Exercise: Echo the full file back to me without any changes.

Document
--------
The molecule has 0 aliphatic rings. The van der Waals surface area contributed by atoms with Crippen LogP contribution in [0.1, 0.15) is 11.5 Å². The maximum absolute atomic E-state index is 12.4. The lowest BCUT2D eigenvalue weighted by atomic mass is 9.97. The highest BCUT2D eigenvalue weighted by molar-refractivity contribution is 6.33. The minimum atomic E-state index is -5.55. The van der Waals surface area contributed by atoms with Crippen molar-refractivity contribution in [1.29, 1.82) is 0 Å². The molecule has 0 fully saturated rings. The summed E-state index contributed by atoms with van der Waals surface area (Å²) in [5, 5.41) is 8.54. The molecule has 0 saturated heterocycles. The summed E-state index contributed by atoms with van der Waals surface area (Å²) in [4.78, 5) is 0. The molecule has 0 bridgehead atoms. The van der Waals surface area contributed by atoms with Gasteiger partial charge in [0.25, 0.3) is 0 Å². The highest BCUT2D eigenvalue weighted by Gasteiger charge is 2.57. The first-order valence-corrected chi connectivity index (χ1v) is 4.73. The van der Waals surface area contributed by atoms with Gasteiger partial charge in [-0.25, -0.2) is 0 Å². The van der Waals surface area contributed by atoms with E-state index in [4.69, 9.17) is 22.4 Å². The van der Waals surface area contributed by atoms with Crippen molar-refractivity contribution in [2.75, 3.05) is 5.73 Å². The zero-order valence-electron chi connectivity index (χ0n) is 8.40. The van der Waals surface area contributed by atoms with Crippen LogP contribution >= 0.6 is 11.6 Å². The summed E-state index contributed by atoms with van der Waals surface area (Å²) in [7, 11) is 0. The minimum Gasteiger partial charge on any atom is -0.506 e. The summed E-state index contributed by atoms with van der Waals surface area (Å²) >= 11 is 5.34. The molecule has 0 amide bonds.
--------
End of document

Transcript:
The molecule has 0 aliphatic rings. The van der Waals surface area contributed by atoms with Crippen LogP contribution in [0.1, 0.15) is 11.5 Å². The maximum absolute atomic E-state index is 12.4. The lowest BCUT2D eigenvalue weighted by atomic mass is 9.97. The highest BCUT2D eigenvalue weighted by molar-refractivity contribution is 6.33. The minimum atomic E-state index is -5.55. The van der Waals surface area contributed by atoms with Crippen molar-refractivity contribution in [1.29, 1.82) is 0 Å². The molecule has 0 fully saturated rings. The summed E-state index contributed by atoms with van der Waals surface area (Å²) in [5, 5.41) is 8.54. The molecule has 0 saturated heterocycles. The summed E-state index contributed by atoms with van der Waals surface area (Å²) in [4.78, 5) is 0. The molecule has 0 bridgehead atoms. The van der Waals surface area contributed by atoms with Gasteiger partial charge in [0.25, 0.3) is 0 Å². The highest BCUT2D eigenvalue weighted by Gasteiger charge is 2.57. The first-order valence-corrected chi connectivity index (χ1v) is 4.73. The van der Waals surface area contributed by atoms with Gasteiger partial charge in [-0.25, -0.2) is 0 Å². The van der Waals surface area contributed by atoms with E-state index in [4.69, 9.17) is 22.4 Å². The van der Waals surface area contributed by atoms with Crippen molar-refractivity contribution in [2.75, 3.05) is 5.73 Å². The zero-order valence-electron chi connectivity index (χ0n) is 8.40. The van der Waals surface area contributed by atoms with Crippen LogP contribution >= 0.6 is 11.6 Å². The summed E-state index contributed by atoms with van der Waals surface area (Å²) in [7, 11) is 0. The minimum Gasteiger partial charge on any atom is -0.506 e. The summed E-state index contributed by atoms with van der Waals surface area (Å²) >= 11 is 5.34. The molecule has 0 amide bonds.